Remembering Anthony Bourdain

Was it a dream or did it actually happen? Nowadays, it is amazing to realize how news stories, whether happy or sad, are originated and evaporated faster than the blink of an eye. On June 8, we heard that Anthony Bourdain, the famous food critic, flamboyant chef, a man of a unique sense of delivery and the creator of the CNN’s “Parts Unknown,” had committed suicide in his hotel room in Paris. 

It was just before the tragic news on Anthony Bourdain that U.S. federal health officials reported that from the year 1999 to the present, the suicide rate in the U.S. increased 30 percent across the nation. The Centers for Disease Control (CDC) introduced several criteria to determine profiles of the individuals who might be contemplating a suicide attempt. Some of the criteria for such people, according to CDC, would be those who are lonely, poor, possibly drug addicted and those who have no access to mental health services.

But none of those characteristics, in my opinion, come even close to personifying Anthony Bourdain. He seemed fully in charge and on top of the world, a world whose parts he passionately investigated, enjoying every minute of it. 

How we all got fooled.

Anthony Bourdain was a fine and polished food connoisseur, yet there wasn’t even a hint of elegance in his presentation. He was a down-to-earth kind of guy who spoke from his gut. His arms (possibly his entire body) were covered with tattoos, he wore ragged jeans and plaid shirts, and had a voice seasoned with spirits and the longtime use of smoke. He used his popular show, CNN’s “Parts Unknown,” as a vehicle to explore the world and humanity at large. 

For Anthony Bourdain, it seemed the discussion of food, with all its seductive appeal and mouthwatering attractiveness, was only an icebreaker. It was a device to stimulate a heart-to-heart conversation about what everyday life means to everyday people, real people who happen to be owners of glamorous restaurants, or not-so-glamorous sidewalk vendors. 

The conversation might start with a particular recipe, a specific herb or the ingredients that would shape a unique taste. But then, once the spicy noodles or deep-fried oysters were cherished, the conversation took on a life of its own. It became about lifestyles, philosophy, culture, economy, political challenges, art and music and whatever makes people endure in a challenging and unpredictable world.

Coincidentally, his recent visit that was aired only several weeks ago on CNN made him a household name in my own homeland, Armenia. As was natural to Anthony Bourdain, he introduced Armenia and its cuisine very much unlike a typical travel guide. He went right to the tragic history of Armenia, its economic collapse and multiple challenges, and then introduced young artists, engineers and programmers who will spark a new beginning for Armenia. This alongside the serving of a very popular dish: the stuffed pumpkin. This is an oven-baked whole pumpkin stuffed with rice, dried apricots, apples and honey. Delicious food. Inspiring talk. A typical recipe for Anthony Bourdain’s “Parts Unknown.”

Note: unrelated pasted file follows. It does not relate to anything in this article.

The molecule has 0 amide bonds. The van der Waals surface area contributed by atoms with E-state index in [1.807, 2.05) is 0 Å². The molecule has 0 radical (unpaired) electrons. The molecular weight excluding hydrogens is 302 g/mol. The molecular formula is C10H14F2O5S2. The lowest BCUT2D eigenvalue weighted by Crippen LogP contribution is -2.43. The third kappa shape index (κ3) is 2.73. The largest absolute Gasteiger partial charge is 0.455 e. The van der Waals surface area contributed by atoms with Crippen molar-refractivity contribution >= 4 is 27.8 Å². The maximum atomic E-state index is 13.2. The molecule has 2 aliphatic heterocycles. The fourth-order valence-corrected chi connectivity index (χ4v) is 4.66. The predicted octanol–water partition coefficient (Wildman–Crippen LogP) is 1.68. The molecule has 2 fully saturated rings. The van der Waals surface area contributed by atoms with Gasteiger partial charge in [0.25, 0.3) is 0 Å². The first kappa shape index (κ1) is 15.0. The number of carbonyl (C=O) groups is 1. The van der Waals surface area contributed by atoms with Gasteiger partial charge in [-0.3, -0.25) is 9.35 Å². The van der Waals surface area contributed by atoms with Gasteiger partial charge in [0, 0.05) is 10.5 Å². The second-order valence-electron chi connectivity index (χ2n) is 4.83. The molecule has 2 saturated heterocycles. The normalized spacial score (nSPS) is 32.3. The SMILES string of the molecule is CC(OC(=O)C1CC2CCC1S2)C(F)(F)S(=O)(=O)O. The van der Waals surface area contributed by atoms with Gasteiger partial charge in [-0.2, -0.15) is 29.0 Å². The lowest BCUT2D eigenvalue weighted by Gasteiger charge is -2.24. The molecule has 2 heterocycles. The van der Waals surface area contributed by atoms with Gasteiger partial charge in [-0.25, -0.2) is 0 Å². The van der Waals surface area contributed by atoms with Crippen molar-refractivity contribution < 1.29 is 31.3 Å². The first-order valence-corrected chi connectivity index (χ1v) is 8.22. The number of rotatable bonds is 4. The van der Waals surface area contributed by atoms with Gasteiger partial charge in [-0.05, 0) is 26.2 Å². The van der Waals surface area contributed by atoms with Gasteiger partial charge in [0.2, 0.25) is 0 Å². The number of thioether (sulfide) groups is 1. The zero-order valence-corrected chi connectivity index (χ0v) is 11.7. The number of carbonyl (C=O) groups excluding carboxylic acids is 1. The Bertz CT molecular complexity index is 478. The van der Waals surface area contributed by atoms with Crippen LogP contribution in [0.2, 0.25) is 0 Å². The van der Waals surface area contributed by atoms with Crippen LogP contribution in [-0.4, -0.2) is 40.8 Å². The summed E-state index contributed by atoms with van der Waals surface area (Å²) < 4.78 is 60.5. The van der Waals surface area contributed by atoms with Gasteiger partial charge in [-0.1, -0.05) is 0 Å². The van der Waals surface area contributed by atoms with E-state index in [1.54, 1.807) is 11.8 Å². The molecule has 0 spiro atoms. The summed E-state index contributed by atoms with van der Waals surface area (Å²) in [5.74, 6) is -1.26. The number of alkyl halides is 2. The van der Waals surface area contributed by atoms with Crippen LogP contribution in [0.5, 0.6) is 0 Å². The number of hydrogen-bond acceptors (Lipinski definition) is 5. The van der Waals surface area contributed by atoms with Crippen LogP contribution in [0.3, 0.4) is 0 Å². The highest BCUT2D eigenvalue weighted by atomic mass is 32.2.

We will never know what exactly was going on in his mind when he decided to end his life. But we knew that he was all about courage and taking risks. As the quote here by Bourdain illustrates: “The journey is part of the experience — an expression of the seriousness of one’s intent. One doesn’t take the A Train to Mecca.” Which makes me ask the question, how could someone take such risks and travel so exhaustively to investigate the “Parts Unknown” all around the world, but then stop short of investigating his own parts unknown? It could be the experts are right in stating that there is still a stigma attached to people who are struggling with anxiety or depression, and that is the prime reason they avoid seeking help. 

I am sure many of us who are Bourdain fans will cherish his memory by viewing the reruns of “Parts Unknown.” And we will definitely miss him and remain troubled by the fact that a tough and seemingly invincible guy like Anthony Bourdain could be a victim of suicide and become another statistic.

I personally did not know the guy, nor ever spoke a word with him. Yet for me, Anthony Bourdain was a TV personality who after all those years of watching him became like a close friend. And regardless of how the news about his passing has now vanished, I will always cherish this great man with whom I would have loved to have shared a meal or cracked a joke. He had a hearty laugh.

Varoujan Froundjian is a graphic designer, Photoshop artist, writer, cartoonist, information technology and wine expert who also drives a limousine for local livery. He can be reached at varoujanfroundjian@gmail.com.